George Orwell
Historical Figure
Nationality: United Kingdom
Date of Birth: 1903
Date of Death: 1950
Cause of Death: Tuberculosis
Religion: Unclear (registered as Anglican)
Occupation: Poiceman, Soldier, Educator, Broadcaster, Author, Journalist, Playwright, Poet
Spouse: Eileen O'Shaughnessy(d. 1945);
Sonia Brownell
Children: Richard H. Blair
Professional Affiliations: BBC
Military Branch: International Brigades (Spanish Civil War)
Turtledove Appearances:
POD: May 30, 1942
Appearance(s): Tilting the Balance;
Upsetting the Balance
Type of Appearance: Direct (as Eric Blair)
The War That Came Early
POD: July 20, 1936;
Relevant POD: September 29, 1938
Appearance(s): Hitler's War
Type of Appearance: Direct (unnamed)
Military Branch: International Brigades (WWII)
Eric Arthur Blair (25 June 1903 - 21 January 1950), better known by the pen name George Orwell, was an English author and journalist. Noted as a novelist and critic as well as a political and cultural commentator, Orwell is among the most widely admired English-language essayists of the 20th century. He is best known for two novels critical of totalitarianism in general, and Stalinism in particular: Animal Farm and Nineteen Eighty-Four. Both were written and published during the Cold War, towards the end of his life.

Blair was a BBC radio broadcaster during the late 1930s and much of the 1940s; ironically, no recordings of his voice are known to have survived into the 21st century.

George Orwell in WorldwarEdit

Eric Blair was the producer of the Indian section of programming on the BBC during World War II and the war with the Race.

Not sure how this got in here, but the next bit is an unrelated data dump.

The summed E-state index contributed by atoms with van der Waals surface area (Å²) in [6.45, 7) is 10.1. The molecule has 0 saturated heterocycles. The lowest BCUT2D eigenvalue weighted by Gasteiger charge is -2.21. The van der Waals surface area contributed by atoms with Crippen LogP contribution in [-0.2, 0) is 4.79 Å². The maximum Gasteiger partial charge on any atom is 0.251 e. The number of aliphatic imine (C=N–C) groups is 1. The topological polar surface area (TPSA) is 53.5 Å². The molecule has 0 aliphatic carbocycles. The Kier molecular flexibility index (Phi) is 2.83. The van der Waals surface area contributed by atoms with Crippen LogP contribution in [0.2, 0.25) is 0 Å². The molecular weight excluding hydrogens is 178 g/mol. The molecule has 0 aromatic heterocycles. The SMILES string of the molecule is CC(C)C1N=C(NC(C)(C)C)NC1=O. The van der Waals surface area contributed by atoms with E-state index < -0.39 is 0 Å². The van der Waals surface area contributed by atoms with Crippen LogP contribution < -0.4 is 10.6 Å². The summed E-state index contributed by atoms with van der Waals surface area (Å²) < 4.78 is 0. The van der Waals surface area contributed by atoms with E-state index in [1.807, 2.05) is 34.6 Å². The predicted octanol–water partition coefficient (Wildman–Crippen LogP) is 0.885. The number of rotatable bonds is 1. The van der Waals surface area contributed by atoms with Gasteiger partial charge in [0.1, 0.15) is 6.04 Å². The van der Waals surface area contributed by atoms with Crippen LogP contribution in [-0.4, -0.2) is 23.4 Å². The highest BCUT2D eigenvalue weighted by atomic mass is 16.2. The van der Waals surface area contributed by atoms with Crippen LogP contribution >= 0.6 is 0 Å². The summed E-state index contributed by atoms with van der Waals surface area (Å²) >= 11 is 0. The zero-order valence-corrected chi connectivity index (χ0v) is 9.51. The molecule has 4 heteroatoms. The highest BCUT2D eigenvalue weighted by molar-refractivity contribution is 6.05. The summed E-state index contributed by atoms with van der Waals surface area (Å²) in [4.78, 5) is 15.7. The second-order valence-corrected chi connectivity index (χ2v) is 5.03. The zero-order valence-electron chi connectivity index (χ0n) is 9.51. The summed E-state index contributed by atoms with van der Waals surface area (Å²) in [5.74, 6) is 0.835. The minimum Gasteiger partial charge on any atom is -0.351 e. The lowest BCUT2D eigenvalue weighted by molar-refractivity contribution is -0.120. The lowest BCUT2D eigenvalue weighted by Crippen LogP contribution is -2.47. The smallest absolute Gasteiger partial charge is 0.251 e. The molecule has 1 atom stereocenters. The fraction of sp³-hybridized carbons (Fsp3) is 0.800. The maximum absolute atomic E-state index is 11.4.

Blair had led an interesting life before arriving at that position, among other things, serving in the Spanish Civil War against the fascists, but was sickened by the Communists' behavior, and left.[1]

When World War II began, Blair took a job in the BBC's Eastern Section. He continued at this post when the Race invaded in 1942. It was here that Blair was introduced to Moishe Russie.[2] The astute medical student noted to Blair the symptoms of tuberculosis when Blair began to cough almost uncontrollably.[3]

Later in life, Russie reflected on his meeting Blair and shared his sentiment that "the Nazis the Russians [were] a boot in the face of mankind forever." While Russie thought Blair was being gloomy at the time, in the 1960s, Russie reconsidered.[4]

Blair and Russie's path crossed several times in London, as Russie began broadcasting propaganda for Britain.[5] When the Race attempted an invasion of Britain, Blair armed himself and joined in the defence of London.[6]

One of Blair's propaganda coups was putting an Indian princess on the air to describe Race occupation of her homeland. He mused on the convenient alliance it was: he, the Socialist, teaming up with royalty.[7]

George Orwell in The War That Came Early Edit

In early 1939 a tall, pale, skinny fellow with a dark mustache and hair who had to come from Ireland or England exchanged nods with Chaim Weinberg in Tortosa as the International Brigades were being pulled from the Ebro front to Madrid. Weinberg was surprised that such an obvious foreigner would prefer to hang with Catalan anarchist militias rather than with other Internationals.[8]

Literary comment Edit

While this character isn't clearly identified, his basic description matches Eric Blair. In OTL, Blair left Spain after being wounded in 1937. His presence there in the novel's 1939 suggests a butterfly effect of the initial 1936 POD.

See AlsoEdit

References Edit

  1. Tilting the Balance, pg. 540.
  2. Ibid.
  3. Ibid.
  4. Down to Earth, pg.
  5. Upsetting the Balance, pg. 108.
  6. Tilting the Balance, pg. 294-296.
  7. Ibid., pg. 388-389.
  8. Hitler's War, pg. 436

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